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Webinar: Military Mental Health Issues: Impact on Families
August 11, 2014 - August 11, 2014
After 13 years at war, our nation has lost over 5,800 service members killed in action, with another 52, 000 wounded. Yet, these numbers do not begin to capture the invisible toll of repeat deployments on the 2.6 million men and women who have served in Iraq and Afghanistan since 9/11. In addition to the military health challenges facing service members directly, each member of our military has a family who bore the dramatic changes and daily uncertainly that comes with the deployment of a loved one. This is an issue that impacts the entire force, including the Reserve and National Guard, where coping with mental health issues related to service may be even more difficult as service members and families are more dispersed in their civilian lives, losing the support and camaraderie of their units.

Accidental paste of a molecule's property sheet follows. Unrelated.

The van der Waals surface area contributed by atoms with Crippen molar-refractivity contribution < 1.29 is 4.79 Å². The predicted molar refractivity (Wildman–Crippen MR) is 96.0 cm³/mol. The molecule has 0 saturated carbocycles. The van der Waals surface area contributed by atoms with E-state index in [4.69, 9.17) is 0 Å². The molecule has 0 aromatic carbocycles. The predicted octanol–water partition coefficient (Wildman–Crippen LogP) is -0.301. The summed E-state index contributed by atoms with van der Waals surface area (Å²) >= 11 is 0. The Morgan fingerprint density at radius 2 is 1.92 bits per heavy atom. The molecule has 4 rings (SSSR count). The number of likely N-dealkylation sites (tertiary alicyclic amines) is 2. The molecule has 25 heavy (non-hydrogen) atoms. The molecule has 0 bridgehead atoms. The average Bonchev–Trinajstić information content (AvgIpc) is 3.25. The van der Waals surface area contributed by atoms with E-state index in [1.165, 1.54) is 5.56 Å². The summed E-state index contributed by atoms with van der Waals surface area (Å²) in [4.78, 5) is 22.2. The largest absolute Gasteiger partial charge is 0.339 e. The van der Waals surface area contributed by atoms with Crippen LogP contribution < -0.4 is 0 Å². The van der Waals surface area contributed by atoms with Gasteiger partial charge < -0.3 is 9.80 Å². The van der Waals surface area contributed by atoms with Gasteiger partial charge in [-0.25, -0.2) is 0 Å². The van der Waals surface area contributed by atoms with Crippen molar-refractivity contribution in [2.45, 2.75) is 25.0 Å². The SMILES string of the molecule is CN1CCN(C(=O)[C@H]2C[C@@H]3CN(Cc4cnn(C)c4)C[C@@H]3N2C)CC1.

While the focus lately has been on improving military mental health issues to improve outcomes for troops and veterans, we must also increase attention to the mental health impacts on military families, including spouses and children. Children in particular may not fully understand nor process the feelings and emotions they experience about long-term separation or loss. This can result in youth in many ways from behavioral issues, adjustment problems and even suicide. Ultimately, mental health challenges faced by any member of a family will in turn affect the wellbeing of those around them.
On Monday, August 11 at 1 p.m. Eastern Daylight Time, the Council on Foundations, in partnership with MFRI, will present a discussion from scientists to discuss mental health challenges faced by service members and military families, including the risk of suicide. MFRI’s Shelley MacDermid Wadsworth, Ph.D. will be joined by Julie Cerel, Ph.D., a licensed psychologist and associate professor at the University of Kentucky’s College of Social Work; Patricia Lester, M.D., the Jane and Marc Nathanson Professor of Psychiatry at the UCLA Semel Institute for Neuroscience and Human Behavior; Marjan Ghahramanlou Holloway, Ph.D., associate professor at USUHS and director of the Laboratory for the Treatment of Suicide-Related Ideation and Behavior; and Lisa Brenner, Ph.D. associate professor at the University of Colorado Denver School of Medicine.
We invite you to participate by registering online for this free webinar.